Last modified: January 9, 2001 12:30 PM PST
Lengthy Egghead investigation costs banks millions
Egghead CEO explains hack attack
Jeff Sheahan, CEO, Egghead
A company with good security and logging capability should have been able to determine the extent of the intrusion within a few days, security specialists said. In this case, that may have saved banks and credit unions the millions of dollars it was estimated to cost them in what was ultimately an unnecessary effort to cancel the cards.
Egghead, based in Menlo Park, Calif., announced Monday that its investigation indicated that the company's security system interrupted the intruders before they could access customer information. Although Egghead said on Dec. 22 that it expected to learn the extent of the hack within five days, the investigation ended up taking 20 days.
Egghead chief executive Jeff Sheahan apologized for the inconvenience but defended the length of the investigation.
"That was me wanting to be accurate and comprehensive," he said. "I had to sacrifice some speed, but I will take accuracy any day."
Sheahan said Egghead's computer system first detected an intruder Dec. 18. When the network administrator could not assure Sheahan that no credit cards had been taken, he sent them back to investigate further.
On Dec. 21, Egghead hired an outside security team and notified the credit card industry of the intrusion. It announced the intrusion to customers and the public on Dec. 22.
On Monday, Sheahan sent an email to customers saying the internal investigation "has uncovered evidence which suggests that Egghead.com's existing security systems interrupted the intrusion while it was in progress, and that customer data has not been compromised."
The length of the investigation indicates that Egghead did not have the monitoring technology or logging capability to determine what had been accessed, security consultants have said.
"It sounds like they had to do a full forensics analysis to find out what happens. Two and a half weeks sounds about right," said "Weld Pond," the director of research for security firm @Stake, who goes by his hacking name.
Among the credit card issuers who have canceled the cards on the Egghead list are Providian, Citibank, First USA, and several credit unions and smaller banks.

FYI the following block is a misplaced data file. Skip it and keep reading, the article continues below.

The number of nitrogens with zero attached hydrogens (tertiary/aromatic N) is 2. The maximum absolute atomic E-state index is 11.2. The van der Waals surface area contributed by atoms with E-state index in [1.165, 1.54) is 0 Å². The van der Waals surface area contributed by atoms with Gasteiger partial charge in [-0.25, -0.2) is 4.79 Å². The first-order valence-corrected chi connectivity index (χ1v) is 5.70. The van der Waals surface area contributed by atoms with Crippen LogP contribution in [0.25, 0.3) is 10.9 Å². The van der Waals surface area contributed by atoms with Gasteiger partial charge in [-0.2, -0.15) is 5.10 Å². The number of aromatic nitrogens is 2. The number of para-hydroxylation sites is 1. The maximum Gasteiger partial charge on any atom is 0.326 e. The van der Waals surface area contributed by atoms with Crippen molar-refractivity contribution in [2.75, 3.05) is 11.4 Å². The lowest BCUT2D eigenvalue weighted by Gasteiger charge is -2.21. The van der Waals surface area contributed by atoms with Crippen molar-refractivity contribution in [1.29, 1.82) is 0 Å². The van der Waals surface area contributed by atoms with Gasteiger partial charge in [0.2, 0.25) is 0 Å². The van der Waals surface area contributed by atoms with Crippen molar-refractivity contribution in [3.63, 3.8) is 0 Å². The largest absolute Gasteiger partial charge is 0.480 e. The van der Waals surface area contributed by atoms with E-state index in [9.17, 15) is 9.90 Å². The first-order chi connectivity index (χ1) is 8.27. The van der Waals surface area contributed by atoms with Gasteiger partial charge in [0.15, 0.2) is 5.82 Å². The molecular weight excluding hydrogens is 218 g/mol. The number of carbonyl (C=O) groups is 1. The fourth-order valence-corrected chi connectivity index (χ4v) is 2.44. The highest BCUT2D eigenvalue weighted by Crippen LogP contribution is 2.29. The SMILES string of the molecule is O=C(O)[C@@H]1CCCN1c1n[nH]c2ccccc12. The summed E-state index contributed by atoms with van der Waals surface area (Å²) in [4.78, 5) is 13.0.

Technology Credit Union, based in San Jose, Calif., estimated that it will cost them several thousands of dollars to replace the cards of less than a thousand members whose names were on the Egghead list.
It costs a credit card issuer between $2 and $5 to cancel and reissue a card. And customers must go without a card until a new one is issued and sent to them.
"It's a lot of work for nothing," said one banking executive, who asked not to be identified. "Our members are very appreciative, but it has cost us two nights of overtime to deal with the (potentially) stolen cards."
Customers are also inconvenienced, as many of them use the cards to automatically pay some monthly bills, said Kari Grove, a supervisor at Desert Schools Federal Credit Union in Phoenix, which had 524 credit cards on the Egghead list.
"If that happened to me, I would be furious," Grove said. "Mine is tied to a lot of charges."
Egghead said a small percentage of the cards have shown fraudulent activity--about 7,500 out of the 3.7 million cards--but the fraud may stem from other hacking incidents. Just days before the Egghead intrusion, a hacker posted about 55,000 credit card numbers on the Internet after a failed extortion attempt against Creditcards.com.
"We have taken additional steps to reduce the possibility of future incidents by continuing to strengthen our security measures," Sheahan said in his email.